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Paper Wasps to Fenceline Communities: Top Student-Led Research from Spring and Summer

2020 CoAS Research Day Winners


December 7, 2020

The College of Arts and Sciences’ first-ever virtual Research Day showcased unique and innovative research conducted last spring and summer by Drexel students and their CoAS faculty mentors. The research may have been conducted as part of a research co-op, STAR Scholars project, independent funding and more. Learn more about the students who received the day’s top prizes and how the awardees have used the projects to push forward in their academic and professional careers.

Undergraduates, humanities & social sciences, 1st place

  • Awardee: Annie Schillo, BA global studies ’22
  • Project title: “The Fenceline Community Experience and Unmet Needs in Environmental Policy”
  • Adviser: Gwen Ottinger, PhD

Project description: To identify the major concerns of communities that live near oil refineries, I analyzed two public comment databases. From there, I compared the concerns I found against existing rules that regulate refineries to determine where current policy is lacking in protecting community members.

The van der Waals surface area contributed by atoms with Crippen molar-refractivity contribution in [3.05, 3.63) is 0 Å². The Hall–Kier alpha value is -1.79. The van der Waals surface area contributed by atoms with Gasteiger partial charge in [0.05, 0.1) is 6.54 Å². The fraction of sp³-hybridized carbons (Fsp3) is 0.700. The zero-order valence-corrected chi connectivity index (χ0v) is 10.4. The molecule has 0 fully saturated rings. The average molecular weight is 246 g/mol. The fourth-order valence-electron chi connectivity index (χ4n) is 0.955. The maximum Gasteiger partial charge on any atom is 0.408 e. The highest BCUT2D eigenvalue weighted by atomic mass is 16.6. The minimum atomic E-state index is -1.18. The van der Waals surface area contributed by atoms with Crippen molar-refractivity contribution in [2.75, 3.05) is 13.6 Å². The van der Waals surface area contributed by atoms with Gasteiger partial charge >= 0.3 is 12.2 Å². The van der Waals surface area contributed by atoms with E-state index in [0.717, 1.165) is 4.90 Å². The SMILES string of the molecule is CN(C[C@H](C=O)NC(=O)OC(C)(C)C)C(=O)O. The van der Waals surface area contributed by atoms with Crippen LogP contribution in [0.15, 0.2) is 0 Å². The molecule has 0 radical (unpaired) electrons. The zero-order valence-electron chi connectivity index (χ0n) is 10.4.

The main conclusion I came to be was the need for real-time, continuous monitoring and data that communities have access to. Implementing this type of monitoring would address many of the communities’ concerns I found in the databases including increasing the accountability of refineries, helping to decrease the communities’ distrust towards refineries, and providing communities with answers and closure after pollution events.

Background: I had my first introduction to the topic of oil refinery pollution and the impact on surrounding communities during a class, Theories of Justice, that I had taken with my mentor Professor Ottinger last fall term. Our final project for the class was to use various justice theories to argue whether there was any “just” placement of oil refineries and the pollution they bring with them.